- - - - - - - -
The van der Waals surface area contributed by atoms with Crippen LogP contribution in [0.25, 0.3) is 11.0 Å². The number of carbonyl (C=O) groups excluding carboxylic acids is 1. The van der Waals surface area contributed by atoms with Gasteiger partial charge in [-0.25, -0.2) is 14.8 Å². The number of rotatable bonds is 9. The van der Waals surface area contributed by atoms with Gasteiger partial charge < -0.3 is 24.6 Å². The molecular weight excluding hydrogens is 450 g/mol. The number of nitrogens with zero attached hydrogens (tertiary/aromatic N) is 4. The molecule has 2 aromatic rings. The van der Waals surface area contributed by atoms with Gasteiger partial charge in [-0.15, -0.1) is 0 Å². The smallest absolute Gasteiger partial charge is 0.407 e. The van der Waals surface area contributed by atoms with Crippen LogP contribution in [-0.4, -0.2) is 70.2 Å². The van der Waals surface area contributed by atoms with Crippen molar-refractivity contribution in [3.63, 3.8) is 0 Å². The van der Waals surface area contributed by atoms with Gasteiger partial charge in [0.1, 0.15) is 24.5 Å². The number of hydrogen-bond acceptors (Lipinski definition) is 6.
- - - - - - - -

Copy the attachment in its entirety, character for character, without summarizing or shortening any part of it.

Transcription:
The van der Waals surface area contributed by atoms with Crippen LogP contribution in [0.25, 0.3) is 11.0 Å². The number of carbonyl (C=O) groups excluding carboxylic acids is 1. The van der Waals surface area contributed by atoms with Gasteiger partial charge in [-0.25, -0.2) is 14.8 Å². The number of rotatable bonds is 9. The van der Waals surface area contributed by atoms with Gasteiger partial charge < -0.3 is 24.6 Å². The molecular weight excluding hydrogens is 450 g/mol. The number of nitrogens with zero attached hydrogens (tertiary/aromatic N) is 4. The molecule has 2 aromatic rings. The van der Waals surface area contributed by atoms with Gasteiger partial charge in [-0.15, -0.1) is 0 Å². The smallest absolute Gasteiger partial charge is 0.407 e. The van der Waals surface area contributed by atoms with Crippen LogP contribution in [-0.4, -0.2) is 70.2 Å². The van der Waals surface area contributed by atoms with Crippen molar-refractivity contribution in [3.63, 3.8) is 0 Å². The van der Waals surface area contributed by atoms with Gasteiger partial charge in [0.1, 0.15) is 24.5 Å². The number of hydrogen-bond acceptors (Lipinski definition) is 6.